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U.S. defeats International team by five
MONTREAL -- The United States won the Presidents Cup. Mike Weir gave Canada quite a consolation prize.
The Americans won enough of the singles matches Sunday to capture the Presidents Cup for the second straight time.
That didn't stop the relentless cheers that rocked Royal Montreal on a spectacular autumn day, especially when Weir won the final two holes to beat Tiger Woods and send his country home feeling like a winner.
Weir won the Masters four years ago, and he wasn't sure which felt sweeter.
"It's right there with it," Weir said. "Obviously, winning the Masters was such a thrill, but to play Tiger ... he's the best player there is, and I had to play my absolute best today to beat him."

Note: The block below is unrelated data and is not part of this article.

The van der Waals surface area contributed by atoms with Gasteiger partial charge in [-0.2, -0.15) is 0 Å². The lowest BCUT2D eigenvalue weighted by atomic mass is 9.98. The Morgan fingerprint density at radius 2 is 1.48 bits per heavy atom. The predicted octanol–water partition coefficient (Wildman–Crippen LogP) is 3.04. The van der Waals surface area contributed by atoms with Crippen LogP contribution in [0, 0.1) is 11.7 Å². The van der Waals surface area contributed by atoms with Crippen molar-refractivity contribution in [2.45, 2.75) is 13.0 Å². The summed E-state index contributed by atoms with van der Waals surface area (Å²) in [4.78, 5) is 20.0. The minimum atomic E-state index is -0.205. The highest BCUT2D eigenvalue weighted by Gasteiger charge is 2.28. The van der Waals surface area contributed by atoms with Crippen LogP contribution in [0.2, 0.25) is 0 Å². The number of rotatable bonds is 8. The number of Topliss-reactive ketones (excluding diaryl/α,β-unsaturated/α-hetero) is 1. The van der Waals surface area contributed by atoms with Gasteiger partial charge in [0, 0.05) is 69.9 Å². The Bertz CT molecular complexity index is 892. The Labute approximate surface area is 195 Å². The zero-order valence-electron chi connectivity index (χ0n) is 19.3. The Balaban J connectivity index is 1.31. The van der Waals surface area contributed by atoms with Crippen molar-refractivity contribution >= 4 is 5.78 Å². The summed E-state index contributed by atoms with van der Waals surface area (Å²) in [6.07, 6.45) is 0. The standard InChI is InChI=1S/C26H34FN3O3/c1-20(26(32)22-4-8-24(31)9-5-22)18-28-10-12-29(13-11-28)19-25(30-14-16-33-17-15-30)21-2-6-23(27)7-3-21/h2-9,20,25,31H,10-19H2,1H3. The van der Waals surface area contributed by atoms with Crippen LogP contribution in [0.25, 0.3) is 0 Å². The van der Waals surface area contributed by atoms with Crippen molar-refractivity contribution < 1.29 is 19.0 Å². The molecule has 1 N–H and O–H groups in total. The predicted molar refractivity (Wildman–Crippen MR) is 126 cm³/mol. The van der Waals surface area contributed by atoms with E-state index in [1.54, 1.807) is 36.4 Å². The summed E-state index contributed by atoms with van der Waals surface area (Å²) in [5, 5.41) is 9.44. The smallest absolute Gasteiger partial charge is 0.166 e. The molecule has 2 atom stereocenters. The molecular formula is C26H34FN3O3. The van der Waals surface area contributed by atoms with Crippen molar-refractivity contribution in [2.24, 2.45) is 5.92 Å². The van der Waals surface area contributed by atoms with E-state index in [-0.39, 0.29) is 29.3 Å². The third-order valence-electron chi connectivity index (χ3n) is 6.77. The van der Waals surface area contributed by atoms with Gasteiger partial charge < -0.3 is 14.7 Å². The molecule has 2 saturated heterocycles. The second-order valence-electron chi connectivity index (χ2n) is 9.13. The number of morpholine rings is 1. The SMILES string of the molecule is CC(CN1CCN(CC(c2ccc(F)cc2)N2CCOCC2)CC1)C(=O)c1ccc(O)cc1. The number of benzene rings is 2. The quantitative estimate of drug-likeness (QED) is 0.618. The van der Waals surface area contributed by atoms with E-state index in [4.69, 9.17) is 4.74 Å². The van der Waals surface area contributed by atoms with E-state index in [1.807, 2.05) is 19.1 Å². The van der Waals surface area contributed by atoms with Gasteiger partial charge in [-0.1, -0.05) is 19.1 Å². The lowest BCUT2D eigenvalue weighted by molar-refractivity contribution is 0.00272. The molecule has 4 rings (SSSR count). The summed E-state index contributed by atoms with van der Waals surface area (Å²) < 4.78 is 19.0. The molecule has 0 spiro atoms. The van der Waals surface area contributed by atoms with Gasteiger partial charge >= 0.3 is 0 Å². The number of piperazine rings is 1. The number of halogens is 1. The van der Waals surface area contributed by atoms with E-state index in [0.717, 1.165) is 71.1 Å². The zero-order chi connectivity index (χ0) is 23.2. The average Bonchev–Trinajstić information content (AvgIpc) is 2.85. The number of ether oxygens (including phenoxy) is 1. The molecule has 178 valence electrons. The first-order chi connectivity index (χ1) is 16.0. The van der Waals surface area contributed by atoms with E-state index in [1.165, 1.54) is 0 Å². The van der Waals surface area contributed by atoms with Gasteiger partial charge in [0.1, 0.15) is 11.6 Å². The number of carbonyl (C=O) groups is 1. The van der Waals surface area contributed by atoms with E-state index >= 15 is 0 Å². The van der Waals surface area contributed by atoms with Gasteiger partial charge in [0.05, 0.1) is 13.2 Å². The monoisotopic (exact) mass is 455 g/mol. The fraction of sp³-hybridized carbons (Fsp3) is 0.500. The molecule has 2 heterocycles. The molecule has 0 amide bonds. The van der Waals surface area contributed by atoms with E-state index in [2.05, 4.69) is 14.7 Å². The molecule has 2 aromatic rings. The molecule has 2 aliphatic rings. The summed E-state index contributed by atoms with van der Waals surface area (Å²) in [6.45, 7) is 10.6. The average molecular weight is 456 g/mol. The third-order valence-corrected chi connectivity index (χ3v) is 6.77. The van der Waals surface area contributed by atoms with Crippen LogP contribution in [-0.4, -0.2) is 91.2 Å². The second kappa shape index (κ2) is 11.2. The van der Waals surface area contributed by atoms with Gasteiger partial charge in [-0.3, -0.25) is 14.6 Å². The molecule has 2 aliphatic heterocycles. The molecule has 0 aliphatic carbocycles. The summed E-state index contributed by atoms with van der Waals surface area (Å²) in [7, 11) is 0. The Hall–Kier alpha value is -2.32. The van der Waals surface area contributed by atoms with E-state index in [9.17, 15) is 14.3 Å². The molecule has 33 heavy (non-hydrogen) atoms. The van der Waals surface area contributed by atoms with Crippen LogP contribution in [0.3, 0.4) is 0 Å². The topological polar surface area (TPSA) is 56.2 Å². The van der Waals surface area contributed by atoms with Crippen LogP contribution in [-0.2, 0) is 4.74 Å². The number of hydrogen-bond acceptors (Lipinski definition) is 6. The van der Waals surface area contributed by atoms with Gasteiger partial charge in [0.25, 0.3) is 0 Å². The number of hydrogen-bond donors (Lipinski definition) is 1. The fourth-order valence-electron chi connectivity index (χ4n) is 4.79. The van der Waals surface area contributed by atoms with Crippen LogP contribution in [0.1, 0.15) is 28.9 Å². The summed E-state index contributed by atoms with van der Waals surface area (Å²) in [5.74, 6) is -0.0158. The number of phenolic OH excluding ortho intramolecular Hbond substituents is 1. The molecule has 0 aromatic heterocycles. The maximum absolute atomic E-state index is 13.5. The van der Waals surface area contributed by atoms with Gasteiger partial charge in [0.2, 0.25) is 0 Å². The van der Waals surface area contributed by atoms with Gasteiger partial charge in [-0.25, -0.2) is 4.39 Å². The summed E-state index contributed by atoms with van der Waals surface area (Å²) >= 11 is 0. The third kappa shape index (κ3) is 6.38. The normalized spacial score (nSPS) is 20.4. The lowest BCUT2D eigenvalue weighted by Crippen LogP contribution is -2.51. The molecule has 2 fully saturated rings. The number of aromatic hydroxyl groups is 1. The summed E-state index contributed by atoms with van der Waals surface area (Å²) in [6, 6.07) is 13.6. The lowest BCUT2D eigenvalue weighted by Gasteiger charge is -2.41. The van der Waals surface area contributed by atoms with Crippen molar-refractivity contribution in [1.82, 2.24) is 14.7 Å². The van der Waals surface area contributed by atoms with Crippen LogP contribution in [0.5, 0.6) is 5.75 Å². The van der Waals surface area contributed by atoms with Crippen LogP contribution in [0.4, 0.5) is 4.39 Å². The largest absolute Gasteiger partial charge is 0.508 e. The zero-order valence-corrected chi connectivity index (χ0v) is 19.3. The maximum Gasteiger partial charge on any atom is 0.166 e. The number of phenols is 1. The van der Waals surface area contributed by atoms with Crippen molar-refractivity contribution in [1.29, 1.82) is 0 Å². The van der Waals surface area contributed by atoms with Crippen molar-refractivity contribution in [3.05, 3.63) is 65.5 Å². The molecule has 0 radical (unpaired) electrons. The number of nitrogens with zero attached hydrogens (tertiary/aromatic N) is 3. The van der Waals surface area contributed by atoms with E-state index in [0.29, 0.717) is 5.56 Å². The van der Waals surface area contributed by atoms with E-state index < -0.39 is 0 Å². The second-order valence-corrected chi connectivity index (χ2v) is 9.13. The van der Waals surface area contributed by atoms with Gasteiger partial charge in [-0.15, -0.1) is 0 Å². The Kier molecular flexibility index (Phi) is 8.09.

He needed some help from the world's No. 1 player.
With the match all square and Weir safely in the 18th fairway, Woods pulled his tee shot and watched it land in a pond, just a few yards short of a Canadian flag fans were holding behind the ropes.
Weir hit his approach to 15 feet, and after Woods' chip for par stopped rolling 2 inches from the cup, he conceded the putt.
By then, the Americans were celebrating something far more important.
"I lost," Woods said after changing into sneakers. "But the team won the cup, and that's the important thing."
The International team won seven matches, not nearly enough to avoid the inevitable: United States 191/2, International 141/2.
For the Americans, it was another victory for their beloved captain, Jack Nicklaus, who now is 2-1-1 in the Presidents Cup. It also was the first time Nicklaus won in Canada. He was runner-up seven times in the Canadian Open, including a playoff loss at Royal Montreal in 1975.
Woods and Weir shared a hug on the 18th green.
"I told him I was proud of how he handled himself," Wood said. "He had to carry an entire country on his shoulders."